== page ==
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Upset Tummy In Children


As a parent it is hard when your child complains of a “sore tummy”.  This can be a frequent complaint for some children.



Upset tummies can be caused by a number of reasons including:


Colic is a sharp gastrointestinal pain which leads to daily crying. Researchers have not yet been able to determine the cause of colic. Most infants outgrow colic by six months of age.


Food intolerances
These are caused when the body is unable to break down food properly. Quite often this is due to a lack of enzymes able to break down the food or food simply not being absorbed properly. Food intolerances may also be caused by naturally occurring chemicals found in foods such as amines, glutamates, salicylates and sulphur based preservatives. Another common cause of food intolerances is short chain carbohydrates, which are poorly absorbed in the body. Common symptoms include pain, bloating, excess wind, constipation and diarrhoea. If you suspect that your child may have suffer from food intolerances, it is important to have the foods causing the problem identified and the condition diagnosed and managed by an Accredited Practising Dietitian.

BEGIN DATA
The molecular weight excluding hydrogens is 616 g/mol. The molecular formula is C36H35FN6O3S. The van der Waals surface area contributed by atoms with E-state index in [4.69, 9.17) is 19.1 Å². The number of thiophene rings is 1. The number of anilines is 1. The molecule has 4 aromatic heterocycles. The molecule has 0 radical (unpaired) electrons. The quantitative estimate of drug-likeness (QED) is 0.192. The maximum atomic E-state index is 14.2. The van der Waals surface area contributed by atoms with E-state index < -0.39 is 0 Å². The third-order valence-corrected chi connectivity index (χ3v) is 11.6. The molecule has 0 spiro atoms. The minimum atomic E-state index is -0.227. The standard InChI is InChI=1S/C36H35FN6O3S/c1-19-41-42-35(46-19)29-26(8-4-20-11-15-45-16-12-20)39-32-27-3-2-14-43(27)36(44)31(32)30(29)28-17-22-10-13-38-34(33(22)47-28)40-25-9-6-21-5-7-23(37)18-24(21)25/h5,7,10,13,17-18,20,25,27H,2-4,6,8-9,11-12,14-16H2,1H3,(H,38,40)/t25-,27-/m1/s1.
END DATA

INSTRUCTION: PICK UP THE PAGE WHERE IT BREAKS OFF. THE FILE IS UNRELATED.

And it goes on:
Food poisoning and tummy infections are commonly known as gastroenteritis. The onset of symptoms occurs in a short period of time after eating food that contains harmful bacteria. The presence of bacteria results in inflammation within the stomach and intestines, and physical symptoms include vomiting and diarrhoea. It is important to monitor your child for dehydration which can occur rapidly with diarrhoea and vomiting.


Constipation in toddlers can be caused by a lack of fibre in the diet or stool holding (not going to the toilet when you need to). Including high fibre foods such as oats, fruit, vegetables, wholegrain bread and cereals and plenty of water can help prevent and alleviate constipation.



In most children an upset tummy is not serious and will go away on its own. Treatment will need to be determined by the cause of the discomfort.


See the doctor when:

  • The tummy is sore to touch,
  • Diarrhoea or vomiting is ongoing for more than 24 hours,
  • Your child isn’t eating or drinking, 
  • Your child has a fever or chills.



The content displayed on this webpage is intended for informational purposes and is a guide only. It does not replace or substitute for professional medical advice, diagnosis or treatment.

Information contained on this webpage must be discussed with an appropriate healthcare professional before making any decisions or taking any action based on the content of this webpage.



Better Health Channel

Raising Children Network


Sydney’s Children’s hospital